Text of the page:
An encouraging number of companies have jumped on the bandwagon for sustainable palm oil these days. Unilever, Mars, Nestlé and Starbucks are among some of the larger food companies that have picked up the trend in past years. Some have adopted their own strategies to ensure their sources are sustainable, while others have joined the Roundtable on Sustainable Palm Oil.
In June of this year, the Obama administration announced new carbon standards for power plants. With the comment period for the proposed rules expected to close on December 1*, we thought we would take a look at how states are doing.
The innovative aspect of this plan is that it is tailored to the carbon emissions of each state through a progressive transition to renewable energy. So Illinois, for example, has a recommended goal of a 9 percent transition to renewable energy sources by 2030 (established by the Environmental Protection Agency). The state, however, has set its own goal of 25 percent renewables by 2026. Pennsylvania has set its goals above those of the EPA at 18 percent and 16 percent respectively, but the state is still struggling to cut its dependence on coal (39 percent of its power generation). California is aiming for a 33 percent benchmark by 2020; the EPA, however, set the bar at 21 percent by 2030.
Needless to say, not all states are making inroads as aggressively as California, which has its own clean energy initiatives already in the works. It trumps most states in its accomplishments right now, not only because of its proactive stance on renewable energy, but also because it has the resources at hand. Although a whopping 60 percent of its energy comes from gas, at least 14 percent comes from hydroelectric power and 4.9 percent from wind. Its solar is still fairly small (only 0.70 percent) but is liable to grow in coming years.
Then, there are those states that to date have not set goals.
Last summer, as the Intergovernmental Panel on Climate Change was embarking on the final stages of its latest synthesis report, a billboard was being quietly erected on the outskirts of Calgary, Alberta. Home to the University of Calgary and the seat of much of the academic research related to oil and gas exploration in this bitumen-rich province, Calgary was the perfect place to pitch a controversial view of climate change.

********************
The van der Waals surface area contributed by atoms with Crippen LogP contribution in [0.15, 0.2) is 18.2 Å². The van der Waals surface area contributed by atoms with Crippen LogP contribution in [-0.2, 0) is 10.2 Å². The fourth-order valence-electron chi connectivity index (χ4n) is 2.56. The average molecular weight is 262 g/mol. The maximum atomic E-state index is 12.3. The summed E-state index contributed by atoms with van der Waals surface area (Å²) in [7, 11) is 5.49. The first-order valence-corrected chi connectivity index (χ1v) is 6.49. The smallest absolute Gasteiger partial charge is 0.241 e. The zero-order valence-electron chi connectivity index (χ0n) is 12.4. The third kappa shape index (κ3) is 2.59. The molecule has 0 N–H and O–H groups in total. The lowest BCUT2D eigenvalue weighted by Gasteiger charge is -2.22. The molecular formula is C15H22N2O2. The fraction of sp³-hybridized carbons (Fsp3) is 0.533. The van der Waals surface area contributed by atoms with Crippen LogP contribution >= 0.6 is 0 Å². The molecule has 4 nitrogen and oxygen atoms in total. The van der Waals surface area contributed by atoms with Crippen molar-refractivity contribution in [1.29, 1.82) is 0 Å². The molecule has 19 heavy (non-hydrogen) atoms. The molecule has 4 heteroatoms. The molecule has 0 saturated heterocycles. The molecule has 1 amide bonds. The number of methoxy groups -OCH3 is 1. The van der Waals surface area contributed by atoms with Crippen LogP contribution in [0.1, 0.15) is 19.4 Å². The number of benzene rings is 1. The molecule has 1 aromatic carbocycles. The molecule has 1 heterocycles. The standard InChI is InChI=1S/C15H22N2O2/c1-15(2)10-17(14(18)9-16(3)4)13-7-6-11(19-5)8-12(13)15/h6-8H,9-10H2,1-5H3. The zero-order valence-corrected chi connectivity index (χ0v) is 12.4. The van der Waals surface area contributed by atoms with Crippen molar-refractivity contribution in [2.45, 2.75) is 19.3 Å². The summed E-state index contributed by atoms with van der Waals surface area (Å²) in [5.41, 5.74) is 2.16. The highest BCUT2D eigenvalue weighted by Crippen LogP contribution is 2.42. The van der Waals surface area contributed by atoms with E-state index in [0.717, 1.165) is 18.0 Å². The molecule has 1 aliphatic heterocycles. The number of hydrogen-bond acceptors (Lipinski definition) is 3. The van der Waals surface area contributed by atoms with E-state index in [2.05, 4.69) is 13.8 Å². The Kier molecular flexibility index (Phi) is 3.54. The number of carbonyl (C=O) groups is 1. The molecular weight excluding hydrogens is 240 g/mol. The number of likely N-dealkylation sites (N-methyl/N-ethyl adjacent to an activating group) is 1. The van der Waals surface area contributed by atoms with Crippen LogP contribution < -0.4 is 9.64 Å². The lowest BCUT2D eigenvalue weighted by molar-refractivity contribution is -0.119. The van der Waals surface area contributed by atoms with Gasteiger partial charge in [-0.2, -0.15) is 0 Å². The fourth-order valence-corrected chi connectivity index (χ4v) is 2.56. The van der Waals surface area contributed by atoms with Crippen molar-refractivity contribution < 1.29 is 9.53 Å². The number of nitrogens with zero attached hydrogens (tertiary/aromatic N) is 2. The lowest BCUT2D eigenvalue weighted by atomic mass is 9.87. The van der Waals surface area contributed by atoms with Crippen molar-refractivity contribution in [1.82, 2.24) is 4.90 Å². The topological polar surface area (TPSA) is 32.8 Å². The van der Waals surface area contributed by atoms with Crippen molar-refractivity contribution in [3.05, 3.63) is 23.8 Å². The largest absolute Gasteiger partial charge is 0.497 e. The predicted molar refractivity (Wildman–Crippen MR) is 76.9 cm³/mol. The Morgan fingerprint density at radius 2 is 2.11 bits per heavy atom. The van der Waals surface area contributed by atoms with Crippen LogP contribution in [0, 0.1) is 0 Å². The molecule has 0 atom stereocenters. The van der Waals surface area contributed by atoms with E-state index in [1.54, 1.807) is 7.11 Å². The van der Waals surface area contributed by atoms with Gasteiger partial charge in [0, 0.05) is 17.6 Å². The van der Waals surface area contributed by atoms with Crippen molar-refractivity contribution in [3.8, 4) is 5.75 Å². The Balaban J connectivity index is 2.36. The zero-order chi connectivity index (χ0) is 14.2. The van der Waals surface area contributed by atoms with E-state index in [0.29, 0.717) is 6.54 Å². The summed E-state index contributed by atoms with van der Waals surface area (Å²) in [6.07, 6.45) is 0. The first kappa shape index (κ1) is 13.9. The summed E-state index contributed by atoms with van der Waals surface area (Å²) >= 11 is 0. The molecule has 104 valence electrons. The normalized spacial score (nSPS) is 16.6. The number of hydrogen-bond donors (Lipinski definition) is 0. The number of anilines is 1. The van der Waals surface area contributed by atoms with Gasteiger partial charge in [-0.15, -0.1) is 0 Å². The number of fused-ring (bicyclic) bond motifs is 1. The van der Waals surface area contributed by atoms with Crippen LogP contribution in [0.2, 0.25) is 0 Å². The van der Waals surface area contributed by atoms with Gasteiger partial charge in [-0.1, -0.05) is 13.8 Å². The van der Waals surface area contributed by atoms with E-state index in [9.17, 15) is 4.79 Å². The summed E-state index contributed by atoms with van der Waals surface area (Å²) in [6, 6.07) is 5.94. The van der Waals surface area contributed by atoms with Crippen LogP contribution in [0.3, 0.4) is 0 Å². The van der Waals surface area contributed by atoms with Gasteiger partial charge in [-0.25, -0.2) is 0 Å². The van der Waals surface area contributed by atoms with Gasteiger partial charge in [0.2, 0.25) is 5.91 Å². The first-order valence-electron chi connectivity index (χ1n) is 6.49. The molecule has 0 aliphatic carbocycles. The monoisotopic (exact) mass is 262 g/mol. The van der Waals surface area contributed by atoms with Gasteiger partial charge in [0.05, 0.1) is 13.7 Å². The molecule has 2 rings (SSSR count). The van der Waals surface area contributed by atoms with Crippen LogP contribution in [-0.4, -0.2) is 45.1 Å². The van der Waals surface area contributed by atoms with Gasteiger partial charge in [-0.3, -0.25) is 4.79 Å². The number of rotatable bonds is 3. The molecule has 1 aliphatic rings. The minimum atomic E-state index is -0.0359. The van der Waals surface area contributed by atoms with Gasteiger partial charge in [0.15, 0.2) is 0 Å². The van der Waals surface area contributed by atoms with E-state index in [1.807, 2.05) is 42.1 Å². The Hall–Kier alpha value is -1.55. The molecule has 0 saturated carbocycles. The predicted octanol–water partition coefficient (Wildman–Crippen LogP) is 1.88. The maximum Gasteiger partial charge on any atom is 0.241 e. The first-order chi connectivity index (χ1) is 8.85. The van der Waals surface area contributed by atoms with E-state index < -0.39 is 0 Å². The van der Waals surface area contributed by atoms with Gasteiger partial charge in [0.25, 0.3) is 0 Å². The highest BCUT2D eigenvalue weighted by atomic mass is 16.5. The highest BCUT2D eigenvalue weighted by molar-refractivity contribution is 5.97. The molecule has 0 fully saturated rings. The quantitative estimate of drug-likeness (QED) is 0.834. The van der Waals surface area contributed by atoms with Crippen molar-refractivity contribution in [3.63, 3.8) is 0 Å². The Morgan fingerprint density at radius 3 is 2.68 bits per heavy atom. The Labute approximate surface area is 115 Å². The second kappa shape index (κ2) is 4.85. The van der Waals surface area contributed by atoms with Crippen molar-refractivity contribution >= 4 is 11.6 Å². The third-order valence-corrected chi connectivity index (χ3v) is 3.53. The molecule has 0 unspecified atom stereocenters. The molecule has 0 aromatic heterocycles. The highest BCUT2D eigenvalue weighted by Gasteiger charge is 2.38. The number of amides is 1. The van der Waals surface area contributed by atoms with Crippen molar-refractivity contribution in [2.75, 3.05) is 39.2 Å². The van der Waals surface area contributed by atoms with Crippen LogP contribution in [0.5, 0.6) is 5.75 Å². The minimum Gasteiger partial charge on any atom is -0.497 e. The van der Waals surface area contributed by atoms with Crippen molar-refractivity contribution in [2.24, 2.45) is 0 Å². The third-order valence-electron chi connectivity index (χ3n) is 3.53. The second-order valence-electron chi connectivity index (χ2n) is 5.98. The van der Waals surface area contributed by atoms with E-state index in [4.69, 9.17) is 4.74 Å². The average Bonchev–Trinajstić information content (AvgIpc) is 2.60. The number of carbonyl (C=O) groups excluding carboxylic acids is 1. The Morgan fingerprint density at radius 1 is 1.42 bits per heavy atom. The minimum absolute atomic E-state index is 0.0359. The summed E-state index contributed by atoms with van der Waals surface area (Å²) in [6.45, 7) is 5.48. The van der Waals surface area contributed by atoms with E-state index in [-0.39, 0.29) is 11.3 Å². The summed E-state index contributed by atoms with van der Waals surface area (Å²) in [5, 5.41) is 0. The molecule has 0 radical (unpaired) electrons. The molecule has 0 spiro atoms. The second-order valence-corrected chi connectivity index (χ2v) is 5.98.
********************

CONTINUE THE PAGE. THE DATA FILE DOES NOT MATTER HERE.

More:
With a carefully selected cadre of scientists behind it, Friends of Science made rapid headlines when it advertised its explanation for climate change. There was nothing new to scientists challenging the notion of man-made global warming. What snagged the attention of rush-hour motorists was its premise – one that could both explain the debate over a warming climate and seem almost palatable.
“The sun is the direct and indirect driver of climate change. Not you. Not CO2,” the organization asserted. The statement would seem like music to the ears of harried drivers, already dealing with unpredictable floods and diminishing snow pack in Calgary, who are genuinely skeptical of the barrage of political rhetoric coming over the Canada-U.S. border. This was, after all, a Calgary-based organization, near a publicly-funded research university.
It’s been said that there’s a downside to everything, and nowhere can you find a better example of that fact than in our clothes. We’ve mastered the art of doing more with less by recycling materials into duds that years ago were never thought of as wearable. Plastic bottles are the best example of this new recycling trend that has admittedly helped to keep millions of bottles out of the landfill.
But the latest research concerning the debris washing up on our shores suggests cutting down on pollution from plastics may not be that simple. Thanks to ecologist Mark Browne, companies that use plastics like polyester in clothing are becoming aware that their ingenuity doesn’t necessarily ensure that plastic microfibers won’t end up polluting another part of the environment – the ocean, for example.
Indigenous rights and risks continue to gain attention these days, and no wonder. Global warming and land rights conflicts with industrial operations both continue to impact Indigenous people’s rights and way of life, according to a new report released by First Peoples Worldwide.
The Fredericksburg VA-based organization, which was started by Cherokee social entrepreneur Rebecca Adamson, looks at the impact of companies and government polices on native peoples worldwide. Their first report, released in November 2013 highlighted the fact that native communities in all nations surveyed faced some type of risk to their land and cultural way of life when industries like oil, gas and coal mining opened operations on or near their indigenous lands.
This year’s report, released last week, looked at 330 extractive industry projects across the world and their impact on the regions’ native communities.